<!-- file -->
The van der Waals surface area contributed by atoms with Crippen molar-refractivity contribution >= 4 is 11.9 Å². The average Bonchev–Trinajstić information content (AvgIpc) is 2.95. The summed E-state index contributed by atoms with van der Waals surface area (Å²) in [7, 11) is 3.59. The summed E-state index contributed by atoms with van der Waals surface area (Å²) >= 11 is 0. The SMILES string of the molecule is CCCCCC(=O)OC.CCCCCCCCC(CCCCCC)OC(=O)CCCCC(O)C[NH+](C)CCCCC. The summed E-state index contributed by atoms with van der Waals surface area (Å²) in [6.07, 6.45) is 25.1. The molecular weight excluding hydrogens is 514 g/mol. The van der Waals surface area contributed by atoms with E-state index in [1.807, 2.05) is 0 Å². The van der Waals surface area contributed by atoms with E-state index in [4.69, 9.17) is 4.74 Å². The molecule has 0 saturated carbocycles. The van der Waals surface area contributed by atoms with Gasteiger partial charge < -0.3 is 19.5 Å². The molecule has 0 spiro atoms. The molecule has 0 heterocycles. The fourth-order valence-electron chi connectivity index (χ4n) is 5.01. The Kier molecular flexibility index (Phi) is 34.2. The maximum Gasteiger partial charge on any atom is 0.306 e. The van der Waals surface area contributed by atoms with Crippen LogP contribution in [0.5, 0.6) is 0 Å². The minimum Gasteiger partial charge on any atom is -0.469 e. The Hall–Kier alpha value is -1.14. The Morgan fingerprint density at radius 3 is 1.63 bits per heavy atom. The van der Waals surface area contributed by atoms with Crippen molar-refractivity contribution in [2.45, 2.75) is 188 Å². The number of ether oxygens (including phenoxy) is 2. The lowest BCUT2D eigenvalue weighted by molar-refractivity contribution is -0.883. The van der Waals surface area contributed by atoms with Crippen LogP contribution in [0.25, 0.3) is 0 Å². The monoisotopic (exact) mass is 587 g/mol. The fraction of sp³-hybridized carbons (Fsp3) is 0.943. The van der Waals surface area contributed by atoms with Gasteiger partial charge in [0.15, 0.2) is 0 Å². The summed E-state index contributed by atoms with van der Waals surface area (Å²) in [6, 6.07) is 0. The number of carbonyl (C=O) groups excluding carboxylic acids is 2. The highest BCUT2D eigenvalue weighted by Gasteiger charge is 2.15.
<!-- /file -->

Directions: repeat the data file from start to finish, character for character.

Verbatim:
The van der Waals surface area contributed by atoms with Crippen molar-refractivity contribution >= 4 is 11.9 Å². The average Bonchev–Trinajstić information content (AvgIpc) is 2.95. The summed E-state index contributed by atoms with van der Waals surface area (Å²) in [7, 11) is 3.59. The summed E-state index contributed by atoms with van der Waals surface area (Å²) >= 11 is 0. The SMILES string of the molecule is CCCCCC(=O)OC.CCCCCCCCC(CCCCCC)OC(=O)CCCCC(O)C[NH+](C)CCCCC. The summed E-state index contributed by atoms with van der Waals surface area (Å²) in [6.07, 6.45) is 25.1. The molecular weight excluding hydrogens is 514 g/mol. The van der Waals surface area contributed by atoms with E-state index in [1.807, 2.05) is 0 Å². The van der Waals surface area contributed by atoms with E-state index in [4.69, 9.17) is 4.74 Å². The molecule has 0 saturated carbocycles. The van der Waals surface area contributed by atoms with Gasteiger partial charge < -0.3 is 19.5 Å². The molecule has 0 spiro atoms. The molecule has 0 heterocycles. The fourth-order valence-electron chi connectivity index (χ4n) is 5.01. The Kier molecular flexibility index (Phi) is 34.2. The maximum Gasteiger partial charge on any atom is 0.306 e. The van der Waals surface area contributed by atoms with Crippen LogP contribution in [0.5, 0.6) is 0 Å². The minimum Gasteiger partial charge on any atom is -0.469 e. The Hall–Kier alpha value is -1.14. The Morgan fingerprint density at radius 3 is 1.63 bits per heavy atom. The van der Waals surface area contributed by atoms with Crippen molar-refractivity contribution in [2.45, 2.75) is 188 Å². The number of ether oxygens (including phenoxy) is 2. The lowest BCUT2D eigenvalue weighted by molar-refractivity contribution is -0.883. The van der Waals surface area contributed by atoms with Crippen LogP contribution in [0.25, 0.3) is 0 Å². The monoisotopic (exact) mass is 587 g/mol. The fraction of sp³-hybridized carbons (Fsp3) is 0.943. The van der Waals surface area contributed by atoms with Gasteiger partial charge in [0.15, 0.2) is 0 Å². The summed E-state index contributed by atoms with van der Waals surface area (Å²) in [6, 6.07) is 0. The number of carbonyl (C=O) groups excluding carboxylic acids is 2. The highest BCUT2D eigenvalue weighted by Gasteiger charge is 2.15.